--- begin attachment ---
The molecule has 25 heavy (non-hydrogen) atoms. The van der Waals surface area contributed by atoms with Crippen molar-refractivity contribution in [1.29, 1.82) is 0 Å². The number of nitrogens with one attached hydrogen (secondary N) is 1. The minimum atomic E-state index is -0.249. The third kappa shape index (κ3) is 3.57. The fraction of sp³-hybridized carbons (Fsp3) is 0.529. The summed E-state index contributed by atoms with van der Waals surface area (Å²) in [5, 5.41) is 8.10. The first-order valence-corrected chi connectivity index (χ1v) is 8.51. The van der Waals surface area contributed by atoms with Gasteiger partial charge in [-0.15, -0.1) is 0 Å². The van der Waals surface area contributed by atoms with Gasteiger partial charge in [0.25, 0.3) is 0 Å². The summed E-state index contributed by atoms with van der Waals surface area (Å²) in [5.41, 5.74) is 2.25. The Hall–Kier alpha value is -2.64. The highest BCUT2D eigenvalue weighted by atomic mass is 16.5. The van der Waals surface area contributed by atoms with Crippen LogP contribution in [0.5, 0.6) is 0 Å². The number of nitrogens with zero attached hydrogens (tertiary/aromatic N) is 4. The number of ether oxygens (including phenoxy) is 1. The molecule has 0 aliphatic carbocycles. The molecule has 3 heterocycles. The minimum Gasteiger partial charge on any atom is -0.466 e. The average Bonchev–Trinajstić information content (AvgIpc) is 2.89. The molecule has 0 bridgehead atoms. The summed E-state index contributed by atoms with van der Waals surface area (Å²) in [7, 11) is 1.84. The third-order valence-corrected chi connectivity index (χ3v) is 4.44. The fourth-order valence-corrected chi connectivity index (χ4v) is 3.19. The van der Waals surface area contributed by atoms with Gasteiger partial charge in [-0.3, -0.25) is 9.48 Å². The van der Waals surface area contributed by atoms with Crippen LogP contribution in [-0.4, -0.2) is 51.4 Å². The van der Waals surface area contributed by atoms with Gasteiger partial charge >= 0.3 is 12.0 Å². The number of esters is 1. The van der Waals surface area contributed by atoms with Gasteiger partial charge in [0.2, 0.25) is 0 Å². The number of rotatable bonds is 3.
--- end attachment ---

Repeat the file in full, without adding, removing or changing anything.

The molecule has 25 heavy (non-hydrogen) atoms. The van der Waals surface area contributed by atoms with Crippen molar-refractivity contribution in [1.29, 1.82) is 0 Å². The number of nitrogens with one attached hydrogen (secondary N) is 1. The minimum atomic E-state index is -0.249. The third kappa shape index (κ3) is 3.57. The fraction of sp³-hybridized carbons (Fsp3) is 0.529. The summed E-state index contributed by atoms with van der Waals surface area (Å²) in [5, 5.41) is 8.10. The first-order valence-corrected chi connectivity index (χ1v) is 8.51. The van der Waals surface area contributed by atoms with Gasteiger partial charge in [-0.15, -0.1) is 0 Å². The van der Waals surface area contributed by atoms with Gasteiger partial charge in [0.25, 0.3) is 0 Å². The summed E-state index contributed by atoms with van der Waals surface area (Å²) in [5.41, 5.74) is 2.25. The Hall–Kier alpha value is -2.64. The highest BCUT2D eigenvalue weighted by atomic mass is 16.5. The van der Waals surface area contributed by atoms with Crippen LogP contribution in [0.5, 0.6) is 0 Å². The number of nitrogens with zero attached hydrogens (tertiary/aromatic N) is 4. The number of ether oxygens (including phenoxy) is 1. The molecule has 0 aliphatic carbocycles. The molecule has 3 heterocycles. The minimum Gasteiger partial charge on any atom is -0.466 e. The average Bonchev–Trinajstić information content (AvgIpc) is 2.89. The molecule has 0 bridgehead atoms. The summed E-state index contributed by atoms with van der Waals surface area (Å²) in [7, 11) is 1.84. The third-order valence-corrected chi connectivity index (χ3v) is 4.44. The fourth-order valence-corrected chi connectivity index (χ4v) is 3.19. The van der Waals surface area contributed by atoms with Gasteiger partial charge in [-0.3, -0.25) is 9.48 Å². The van der Waals surface area contributed by atoms with Crippen LogP contribution in [-0.4, -0.2) is 51.4 Å². The van der Waals surface area contributed by atoms with Gasteiger partial charge >= 0.3 is 12.0 Å². The number of esters is 1. The van der Waals surface area contributed by atoms with Gasteiger partial charge in [0.2, 0.25) is 0 Å². The number of rotatable bonds is 3.